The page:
As financing options appear, wind power for homeowners takes off

Nancy Tabor's business is whipping up like a whirlwind in the dusty desert sands around Las Vegas. Tabor's company, McClane Electric, sells and installs small wind turbines and other alternative energy products in Sin City's greater metropolitan area. Last year, when the federal government launched a 30 percent tax credit for wind turbines, Tabor contacted Southwest Windpower, one of the largest makers of wind turbines and wind power equipment for homes. In January 2009, she joined their dealer network.

Then in August, Southwest made it even easier for the public to afford to give wind a try. The company secured for Tabor and other dealers a loan facility they could extend to residential customers to allow them to finance installation costs and avoid paying the whole tab out of pocket. Tabor now has more than 100 customers who are contemplating buying wind turbines.Most of the ones she has spoken to about financing have said they are interested. "I think it will make a huge difference," says Tabor. "Out-of-pocket costs would be about $8,000 for a unit. Most people have only $5,000 in savings, if that, and they don't have any home equity they can borrow on."

The arrival of new financing options for homeowners who want to cut their electric bills is driving up demand for residential wind turbines. Double-digit unemployment and rapidly declining home values that left tens of millions of mortgage holders underwater wiped out the traditional financing vehicle for wind turbines, the home equity line of credit.

These newer options will allow homeowners, who otherwise could not to pay for wind systems, to get into clean energy. Tabor says customers can't get enough of a product that can pay for itself in as few as five years by slicing $40 off the monthly electric bills.

What's more, the system costs little up front. Eric Howarth, residential energy financing program director for the Electric & Gas Industries Association, says that in the program's first month with Southwest dealers, he, like Tabor, has seen very strong interest. "The market goes where there's money to be made," says Howarth. "Financing is heading to a place where more people are interested."

That jibes with predictions of the American Wind Energy Association. The industry trade group polled the 15 largest manufacturers of residential wind turbines on upcoming growth figures. The companies collectively forecast a 30-fold increase in residential wind turbine sales over the next five years, according to Ron Stimmel, the small wind program manager for the trade group.

If this growth occurs, power generated from small wind turbines would soar from the current 80 megawatts to 1,700 megawatts by 2014. That's enough electricity to power 1.7 million U.S. homes. Stimmel says the manufacturers attribute the expected growth largely to the attractive cocktail of federal stimulus dollars and state and utility subsidies, which consumers can tap to slice as much as 70 percent off the out-of-pocket costs of a standard turbine installation.

The addition of new financing options in a credit market that has recently come unstuck could add an extra updraft to the nascent sector. "While it is immature, there are a number of attractive factors from the stimulus package and a number of guarantees for investors that make this interesting," says J.J. Carrasco, a principal at Atoll Financial.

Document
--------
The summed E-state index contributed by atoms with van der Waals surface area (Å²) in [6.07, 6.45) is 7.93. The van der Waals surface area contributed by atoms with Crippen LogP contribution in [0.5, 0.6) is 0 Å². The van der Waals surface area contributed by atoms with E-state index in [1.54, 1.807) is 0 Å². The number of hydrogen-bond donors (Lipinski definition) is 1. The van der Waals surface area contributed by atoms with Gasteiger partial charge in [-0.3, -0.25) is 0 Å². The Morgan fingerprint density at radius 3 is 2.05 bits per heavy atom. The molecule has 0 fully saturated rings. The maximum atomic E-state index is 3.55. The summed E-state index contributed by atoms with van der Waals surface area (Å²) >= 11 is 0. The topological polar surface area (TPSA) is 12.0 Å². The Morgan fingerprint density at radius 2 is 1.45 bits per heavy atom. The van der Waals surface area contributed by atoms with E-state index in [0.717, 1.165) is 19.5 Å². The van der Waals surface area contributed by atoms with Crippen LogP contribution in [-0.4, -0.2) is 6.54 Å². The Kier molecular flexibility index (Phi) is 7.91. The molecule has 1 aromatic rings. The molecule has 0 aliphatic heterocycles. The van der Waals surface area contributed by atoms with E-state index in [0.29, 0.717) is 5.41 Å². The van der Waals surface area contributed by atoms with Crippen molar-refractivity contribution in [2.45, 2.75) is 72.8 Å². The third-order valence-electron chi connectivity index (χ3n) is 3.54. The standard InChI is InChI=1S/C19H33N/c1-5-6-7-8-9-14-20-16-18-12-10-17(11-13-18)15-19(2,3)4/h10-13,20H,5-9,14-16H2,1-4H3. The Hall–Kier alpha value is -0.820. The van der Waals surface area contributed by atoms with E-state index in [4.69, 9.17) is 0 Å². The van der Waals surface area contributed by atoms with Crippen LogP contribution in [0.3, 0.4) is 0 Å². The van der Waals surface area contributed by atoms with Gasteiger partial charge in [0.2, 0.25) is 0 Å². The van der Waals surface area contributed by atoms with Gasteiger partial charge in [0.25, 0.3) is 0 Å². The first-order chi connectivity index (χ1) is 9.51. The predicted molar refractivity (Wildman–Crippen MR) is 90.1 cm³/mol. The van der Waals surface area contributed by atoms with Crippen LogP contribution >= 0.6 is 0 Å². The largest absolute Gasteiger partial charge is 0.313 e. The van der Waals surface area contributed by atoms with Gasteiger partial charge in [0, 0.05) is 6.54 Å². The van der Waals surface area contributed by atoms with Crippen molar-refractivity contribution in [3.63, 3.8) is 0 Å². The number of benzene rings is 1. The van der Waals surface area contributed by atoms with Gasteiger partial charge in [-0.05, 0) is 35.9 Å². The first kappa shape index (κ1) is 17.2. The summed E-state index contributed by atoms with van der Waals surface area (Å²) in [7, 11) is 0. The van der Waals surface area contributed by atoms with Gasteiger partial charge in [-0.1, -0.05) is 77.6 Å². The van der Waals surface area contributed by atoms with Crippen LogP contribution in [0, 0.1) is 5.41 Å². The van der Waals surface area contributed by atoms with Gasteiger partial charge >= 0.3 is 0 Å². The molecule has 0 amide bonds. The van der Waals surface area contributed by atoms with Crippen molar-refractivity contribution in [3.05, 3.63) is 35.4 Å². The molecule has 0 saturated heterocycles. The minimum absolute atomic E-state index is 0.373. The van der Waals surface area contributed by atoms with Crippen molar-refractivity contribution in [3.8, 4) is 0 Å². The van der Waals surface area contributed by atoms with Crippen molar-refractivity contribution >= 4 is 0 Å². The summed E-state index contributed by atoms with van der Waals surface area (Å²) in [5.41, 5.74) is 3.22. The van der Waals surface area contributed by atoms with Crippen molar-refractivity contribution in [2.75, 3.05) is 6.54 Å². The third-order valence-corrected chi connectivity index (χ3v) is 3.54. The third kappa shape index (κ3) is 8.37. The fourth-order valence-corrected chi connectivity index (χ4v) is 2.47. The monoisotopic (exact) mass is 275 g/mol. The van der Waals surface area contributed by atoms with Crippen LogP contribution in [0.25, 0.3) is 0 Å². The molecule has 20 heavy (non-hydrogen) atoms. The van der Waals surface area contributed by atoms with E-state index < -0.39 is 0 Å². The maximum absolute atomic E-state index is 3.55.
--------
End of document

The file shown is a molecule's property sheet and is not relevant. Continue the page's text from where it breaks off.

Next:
His company announced on September 1, according to WorldLeasingNews, a new financing arrangement with another small wind turbine maker, Helix Wind Corp. That deal will provide a financing option that Helix's dealer network can offer to customers both in the U.S. and in the developing world, where the economics of wind power can be even more compelling due to the difficulties with regular power delivery and spotty grid coverage. "There is a big push from entities such as the World Bank and various regional development banks to promote clean investments and financing mechanisms," says Carrasco.

The rapidly declining price of solar panels, as well as expanding residential financing options for these products, will likely provide some stiff competition to the wind turbine sellers. Solar panel prices have fallen by nearly 50 percent this year as China's subsidized panel makers have flooded the global markets with cheaper photovoltaic arrays. Supply of residential wind turbines remains constrained as Southwest, Helix and others rapidly boost production to catch up with demand.

But with the financing floodgates opened, the turbine makers feel more comfortable scaling production, a move that should eventually result in price drops that will make turbines even cheaper. To make wind power even more accessible, many states and municipalities are streamlining permitting processes and eliminating variance requirements to allow contractors to install units without going through onerous approval processes.

In Las Vegas, the county is poised to pass a new ordinance that should make it much easier for Tabor to do business by making a wind turbine install a simple permitting process not unlike common home improvements. Says Tabor, "Everyone I talked to about the financing said to call them back when I'm ready to go. I'm calling them all back now and everyone's still really interested."
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